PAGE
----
Paving the Way for the Future of Children #1

Children-centered support and school operations: On the occasion of the founding of the Children and Families Agency Professor, Faculty of Education / Principal, Junior High School affiliated with the Faculty of Education, Chiba University Daisuke FUJIKAWA




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The Children and Families Agency (Kodomo Katei Chou) will be established in April 2023. We spoke with Professor Daisuke Fujikawa of the Faculty of Education, who also serves as Principal of the Junior High School affiliated with the Faculty of Education, Chiba University, to ask him about the reasons for the revision of the childcare support system. We also discussed what teachers think about and how teachers are facing issues in current educational settings.

Expected roles of the Children and Families Agency

First, tell us about the background for creating a new Children and Families Agency.

Japan’s low birthrate was first considered a problem in 1990, and various engagements have been undertaken since then to combat this issue. Nevertheless, the low birthrate has persisted without improvement, and the number of children—that is, those who will forge the future—has continued to decline. Meanwhile, children are facing many problems that were not of concern before, including child poverty and the problem of so-called “young carers”—children who take on the burden of caring for their relatives. Further, as represented by the fact that different authorities are in charge of kindergartens, day nurseries, and certified childcare centers, child affairs are increasingly becoming scattered among a variety of government agencies, with each mostly working independently. It is thus becoming more and more apparent that insufficient support is being provided for child education and care.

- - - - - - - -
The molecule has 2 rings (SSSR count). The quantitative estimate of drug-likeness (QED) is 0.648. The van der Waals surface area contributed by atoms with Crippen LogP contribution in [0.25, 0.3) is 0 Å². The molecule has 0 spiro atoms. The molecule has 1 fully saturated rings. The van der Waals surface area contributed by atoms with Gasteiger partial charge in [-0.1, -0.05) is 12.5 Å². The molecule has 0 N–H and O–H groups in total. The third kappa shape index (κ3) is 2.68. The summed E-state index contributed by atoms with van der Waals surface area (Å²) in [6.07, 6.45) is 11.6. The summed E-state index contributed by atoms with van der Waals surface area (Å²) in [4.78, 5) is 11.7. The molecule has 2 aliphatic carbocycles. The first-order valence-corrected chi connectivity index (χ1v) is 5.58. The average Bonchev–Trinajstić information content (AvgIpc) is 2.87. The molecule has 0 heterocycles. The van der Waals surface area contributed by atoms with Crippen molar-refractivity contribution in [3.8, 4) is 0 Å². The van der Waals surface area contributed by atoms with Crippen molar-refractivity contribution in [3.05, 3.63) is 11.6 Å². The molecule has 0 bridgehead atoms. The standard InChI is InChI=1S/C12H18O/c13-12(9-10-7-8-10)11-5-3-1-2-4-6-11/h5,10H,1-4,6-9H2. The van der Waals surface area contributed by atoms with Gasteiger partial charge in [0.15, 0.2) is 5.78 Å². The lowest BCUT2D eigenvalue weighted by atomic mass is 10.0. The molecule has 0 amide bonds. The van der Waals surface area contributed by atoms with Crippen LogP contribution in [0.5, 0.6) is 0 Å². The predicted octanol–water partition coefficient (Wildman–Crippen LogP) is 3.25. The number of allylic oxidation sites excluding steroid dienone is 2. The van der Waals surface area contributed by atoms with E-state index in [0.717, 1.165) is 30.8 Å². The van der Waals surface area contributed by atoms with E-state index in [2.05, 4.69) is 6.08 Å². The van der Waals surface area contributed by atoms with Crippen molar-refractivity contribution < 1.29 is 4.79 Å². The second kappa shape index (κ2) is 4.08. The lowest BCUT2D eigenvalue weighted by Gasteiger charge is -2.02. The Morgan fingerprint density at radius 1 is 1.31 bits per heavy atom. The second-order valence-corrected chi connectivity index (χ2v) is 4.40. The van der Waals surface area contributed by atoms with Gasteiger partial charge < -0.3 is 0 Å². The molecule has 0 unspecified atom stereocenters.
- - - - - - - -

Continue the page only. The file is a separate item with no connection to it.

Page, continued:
Thus, all of these issues are being brought together under a single government agency to ensure that support reaches each and every child directly. So, the Children and Families Agency is being established to ensure that all children can live and grow in health and security.